Prior to plasma cutting, shops would employ one of several different methods, depending on the type of cut you needed and the material to be cut. One of the most popular was oxyfuel cutting, which works well as an economic choice for single cuts of mild steel that are over about 5mm thick. Unfortunately this is a pretty limited range of cutting capability. For smaller thicknesses, laser cuts were an option, at a significantly higher cost. With both methods, the ability to get a consistent, quick, clean cut on the burn table is difficult.
- Cutting speeds much faster than oxyfuel. With very thick cuts it could be as much as twice as fast, but as the metal thickness decreases, you could see speeds up to 12 times faster than more traditional methods.
- The ability to cut more metals at varying thicknesses, without losing any of the precision. Laser cutting, while it is precise, is only useful for very thin metal plates. As the plates get thicker, the method for cutting gets less and less precise. By using nitrogen, plasma cutters can get through steel, aluminum, and many other types of metal.
- Easy and economical use. Unlike some other metal cutting techniques, training for plasma cutting is minimal, and it is more cost-effective than other methods.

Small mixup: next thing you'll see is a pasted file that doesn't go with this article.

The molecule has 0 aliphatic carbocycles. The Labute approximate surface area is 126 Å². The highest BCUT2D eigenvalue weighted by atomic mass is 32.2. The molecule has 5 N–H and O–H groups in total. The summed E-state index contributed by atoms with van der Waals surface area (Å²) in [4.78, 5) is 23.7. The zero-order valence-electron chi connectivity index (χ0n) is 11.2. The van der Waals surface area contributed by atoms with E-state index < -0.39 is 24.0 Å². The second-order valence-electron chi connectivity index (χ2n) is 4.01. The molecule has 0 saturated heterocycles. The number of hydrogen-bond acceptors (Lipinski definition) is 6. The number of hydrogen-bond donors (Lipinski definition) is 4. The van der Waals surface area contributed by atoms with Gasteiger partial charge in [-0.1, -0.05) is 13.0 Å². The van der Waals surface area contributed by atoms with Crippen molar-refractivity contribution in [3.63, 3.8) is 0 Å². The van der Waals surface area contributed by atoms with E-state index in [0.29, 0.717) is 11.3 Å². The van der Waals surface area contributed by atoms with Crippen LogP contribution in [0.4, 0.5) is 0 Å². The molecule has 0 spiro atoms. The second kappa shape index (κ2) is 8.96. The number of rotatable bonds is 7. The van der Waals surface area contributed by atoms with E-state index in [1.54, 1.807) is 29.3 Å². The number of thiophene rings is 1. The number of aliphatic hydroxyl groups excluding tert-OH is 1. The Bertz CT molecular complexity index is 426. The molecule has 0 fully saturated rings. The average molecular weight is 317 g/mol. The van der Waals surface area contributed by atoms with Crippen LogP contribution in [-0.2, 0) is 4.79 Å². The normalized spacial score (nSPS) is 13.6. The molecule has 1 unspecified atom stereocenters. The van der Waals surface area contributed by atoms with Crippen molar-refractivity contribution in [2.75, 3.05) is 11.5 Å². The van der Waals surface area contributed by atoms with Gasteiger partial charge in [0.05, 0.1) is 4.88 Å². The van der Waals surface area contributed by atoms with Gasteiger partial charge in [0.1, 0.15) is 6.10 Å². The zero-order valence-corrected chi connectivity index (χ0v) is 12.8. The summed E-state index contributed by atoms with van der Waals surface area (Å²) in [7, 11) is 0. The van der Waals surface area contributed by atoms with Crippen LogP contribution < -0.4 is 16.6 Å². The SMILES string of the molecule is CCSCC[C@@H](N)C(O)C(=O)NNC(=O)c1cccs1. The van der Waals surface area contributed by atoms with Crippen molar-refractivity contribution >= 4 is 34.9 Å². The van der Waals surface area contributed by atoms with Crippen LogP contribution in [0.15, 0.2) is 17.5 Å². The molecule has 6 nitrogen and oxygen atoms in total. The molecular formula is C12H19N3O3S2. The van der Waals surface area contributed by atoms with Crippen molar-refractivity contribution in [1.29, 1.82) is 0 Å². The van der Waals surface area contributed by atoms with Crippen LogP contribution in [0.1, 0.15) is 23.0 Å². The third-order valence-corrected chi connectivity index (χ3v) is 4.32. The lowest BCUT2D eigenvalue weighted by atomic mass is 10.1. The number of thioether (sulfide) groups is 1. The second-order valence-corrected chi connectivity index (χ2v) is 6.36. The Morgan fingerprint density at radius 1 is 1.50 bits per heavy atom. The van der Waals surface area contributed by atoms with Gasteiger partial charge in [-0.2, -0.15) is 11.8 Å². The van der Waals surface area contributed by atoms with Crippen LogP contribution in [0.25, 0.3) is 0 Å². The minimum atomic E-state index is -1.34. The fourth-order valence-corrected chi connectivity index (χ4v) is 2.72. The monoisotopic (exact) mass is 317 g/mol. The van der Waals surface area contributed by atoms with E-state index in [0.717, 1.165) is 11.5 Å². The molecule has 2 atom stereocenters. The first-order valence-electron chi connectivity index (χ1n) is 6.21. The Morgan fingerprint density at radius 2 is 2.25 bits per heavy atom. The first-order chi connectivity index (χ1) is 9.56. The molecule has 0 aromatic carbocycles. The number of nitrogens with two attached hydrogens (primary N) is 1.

- Safety, since the gas used for plasma cutters is not highly flammable. The hazards of operating this type of cutter are far lower than some other methods. In addition, the materials remain cool, which can prevent burns and prevent warping or damage to other parts of the metal as it is cut.
Other Advantages and Uses for This Technology
The introduction of plasma cutting brought a revolutionary new method for cutting steel with incredible accuracy and precision, even for thick steel. However, plasma cutting has other advantages. First, it can be used for cutting a wide variety of metals that were previously impossible, or nearly impossible to cut, including painted, dirty, or rusting metals.